Another Goby on our list. They have become a staple saltwater aquarium fish sfor beginners and experienced hobbyists alike because of their extremely unique appearance and striking color pattern.
They sport a magnificent elongated silver dorsal fin and beautifully shaped and colored anal and caudal fins which sport black highlights. They are stunning to look at with their silver/ grey anterior section and a pink/red posterior with orange and black highlights. They accelerate fast, giving them the appearance of a flaming streak of red and silver.
They are very shy and tend to hide in rock crevices when they feel threatened. They are generally paired together from a young age and are hyper-aware of new firefish that enters the tank. Despite this, they rarely cause problems and are possibly the best-looking fish on this list.
Who said that beginner saltwater aquarium fish need to be plain and boring looking? The Banggai Cardinalfish is an extremely unique and attractive species and a delight to have in the aquarium.
With a brilliant brown, white and black coloring spotted tail, and lionfish like appearance, they have quickly become some of the most popular aquarium fish in the world. They are calm and tranquil and move slowly. They tend to stick to their own group.
Most tank enthusiasts start with a male and a female. They are extremely hardy fish and reproduce in numbers and soon, you will have your very own colony of Banggai Cardinalfish. The beauty of this is, you can observe a clear hierarchy in their group with the adults leading the school and kids following. It is very fun to watch!
Yellow Watchman Goby
Sporting a perpetual frown and bright yellow coloring with white spots, these unique fish look like a sad face emoji in fish form! Their general appearance and behavior oozes personality and are extremely entertaining to watch.
Usually found in-tandem with Pistol Shrimp, these reef dwellers spend their lives nestled between crevices. They also tend to burrow when they feel threatened. This is an extremely unique behavior to observe and requires a thick substrate or sand and stones at the bottom of the tank.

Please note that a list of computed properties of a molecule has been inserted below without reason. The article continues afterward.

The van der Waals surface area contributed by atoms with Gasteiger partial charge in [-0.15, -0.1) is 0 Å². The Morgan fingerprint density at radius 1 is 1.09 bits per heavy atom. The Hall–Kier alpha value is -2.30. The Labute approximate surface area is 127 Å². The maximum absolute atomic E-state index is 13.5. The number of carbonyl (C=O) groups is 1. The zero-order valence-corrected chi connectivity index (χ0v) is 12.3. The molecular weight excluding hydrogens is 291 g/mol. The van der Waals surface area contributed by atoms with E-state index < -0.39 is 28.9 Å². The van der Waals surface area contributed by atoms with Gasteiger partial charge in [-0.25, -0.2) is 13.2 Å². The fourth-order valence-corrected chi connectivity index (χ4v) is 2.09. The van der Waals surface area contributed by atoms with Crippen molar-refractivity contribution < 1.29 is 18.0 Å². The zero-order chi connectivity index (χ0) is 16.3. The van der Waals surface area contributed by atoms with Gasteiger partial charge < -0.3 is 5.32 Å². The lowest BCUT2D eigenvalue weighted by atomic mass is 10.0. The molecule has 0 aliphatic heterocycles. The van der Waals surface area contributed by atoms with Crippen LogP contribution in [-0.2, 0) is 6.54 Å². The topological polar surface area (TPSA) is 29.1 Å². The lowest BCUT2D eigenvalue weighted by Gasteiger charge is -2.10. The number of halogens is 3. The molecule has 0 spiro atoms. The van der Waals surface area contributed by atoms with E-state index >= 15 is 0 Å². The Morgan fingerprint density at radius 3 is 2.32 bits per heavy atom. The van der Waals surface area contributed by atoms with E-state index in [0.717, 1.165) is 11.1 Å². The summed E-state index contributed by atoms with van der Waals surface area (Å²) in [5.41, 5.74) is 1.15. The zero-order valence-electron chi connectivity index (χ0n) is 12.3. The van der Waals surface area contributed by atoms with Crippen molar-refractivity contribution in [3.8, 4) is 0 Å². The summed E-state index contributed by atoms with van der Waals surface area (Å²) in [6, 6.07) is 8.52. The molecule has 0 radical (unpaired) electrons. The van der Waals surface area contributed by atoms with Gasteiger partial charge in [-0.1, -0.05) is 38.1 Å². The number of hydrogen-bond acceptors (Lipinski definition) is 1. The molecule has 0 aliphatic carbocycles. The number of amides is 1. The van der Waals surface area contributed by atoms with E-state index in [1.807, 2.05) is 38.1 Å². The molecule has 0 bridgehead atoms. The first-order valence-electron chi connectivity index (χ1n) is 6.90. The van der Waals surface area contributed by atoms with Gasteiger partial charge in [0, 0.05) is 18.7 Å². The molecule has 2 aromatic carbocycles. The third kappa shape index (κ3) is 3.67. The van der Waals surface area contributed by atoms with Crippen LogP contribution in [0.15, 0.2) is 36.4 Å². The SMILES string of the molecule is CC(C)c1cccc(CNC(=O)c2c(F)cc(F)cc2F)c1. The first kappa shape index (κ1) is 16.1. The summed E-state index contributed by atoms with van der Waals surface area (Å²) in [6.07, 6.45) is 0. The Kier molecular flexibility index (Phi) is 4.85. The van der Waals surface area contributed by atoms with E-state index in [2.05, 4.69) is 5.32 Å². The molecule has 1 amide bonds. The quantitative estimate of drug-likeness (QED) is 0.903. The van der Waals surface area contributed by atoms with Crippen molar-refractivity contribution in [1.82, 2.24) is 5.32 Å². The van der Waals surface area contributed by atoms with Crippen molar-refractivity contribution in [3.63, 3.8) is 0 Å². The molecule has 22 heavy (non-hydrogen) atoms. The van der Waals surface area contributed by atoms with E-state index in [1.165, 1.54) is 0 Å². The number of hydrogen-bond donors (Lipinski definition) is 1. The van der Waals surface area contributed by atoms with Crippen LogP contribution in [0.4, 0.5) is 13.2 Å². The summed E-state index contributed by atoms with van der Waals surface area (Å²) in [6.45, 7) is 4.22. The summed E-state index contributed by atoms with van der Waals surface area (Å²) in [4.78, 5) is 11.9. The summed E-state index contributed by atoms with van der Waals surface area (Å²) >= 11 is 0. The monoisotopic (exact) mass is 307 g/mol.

They are carnivorous and do well with a frozen shrimp feed. They are docile but defend their territory. They get the name ‘Watchman’ goby because they choose a burrow or rock crevice to live in and are often seen sitting at the entrance guardian the area. When raised together, they bond with pistol shrimp and their friendship is unique and great to watch. For beginner Saltwater Aquarium enthusiasts, the watchman Goby will be a great teaching tool.
This active fish species from the Labridae family are beautiful and fill the tank with a lively spirit. Curious and graceful, they are often seen picking at rocks and reefs looking for algae and bristle worms.
Because of their diet, they rid the tank of pesky pests while also adding a splash of color. They generally have a beautiful Navy Blue body with orange highlights near the face. They also sport six horizontal stripes that run across the length of the dorsal side of their body. A beautiful green tail and brightly colored dorsal and pectoral fins give them a look similar to a peacock feather.
Most aquarium enthusiasts use them as an offset to the other brightly colored reef dwellers like the Goby’s and Clownfish as they sport a completely different appearance and persona. They are hardy fish and survive on a range of diets (they love frozen shrimp feed) and look great under most aquarium lights. They are also generally calm and a non-aggressive species and are a delightful addition to beginner saltwater aquarium setups.
Ocellaris Clownfish (Common Clownfish)
Everyone loves Nemo! This extremely popular (probably the most popular) species of saltwater fish in the world (thank you Disney!) is a great aquarium addition for beginners. They introduce newcomers to this hobby to bonding two species together. Since they live amongst Sea Anemones, it teaches newbie aquarium hobbyists about the close bond marine animals share with each other.
They form cute mating pairs and tend to stick to each other. They exhibit a wide range of behavior and hardly ever get into scuffles with other species. Plus, they are an instant hit with the kids for those looking to pass this great hobby on to the next generation. There is no greater incentive for kids that feeding Nemo from their hands (clownfish get very comfortable can often be fed by hand when they are comfortable with humans).
Yellow Eyed Kole Tang
For newcomers to the saltwater aquarium hobby looking for a solution to pesky algae problems, look no further than the Yellow-Eyed Kole Tang. With a bright bluish-purple color and majestic stripes and spots running across the length of their oval body, this fish looks spectacular when fully mature.
Plus, they love seaweed and algae. This forms a majority of their diet and they are the vacuum cleaners of the saltwater aquarium world. For beginners, they will serve as an excellent way to prevent any growth of algae as they are voracious eaters, even compared to the other cleaning fish on our list.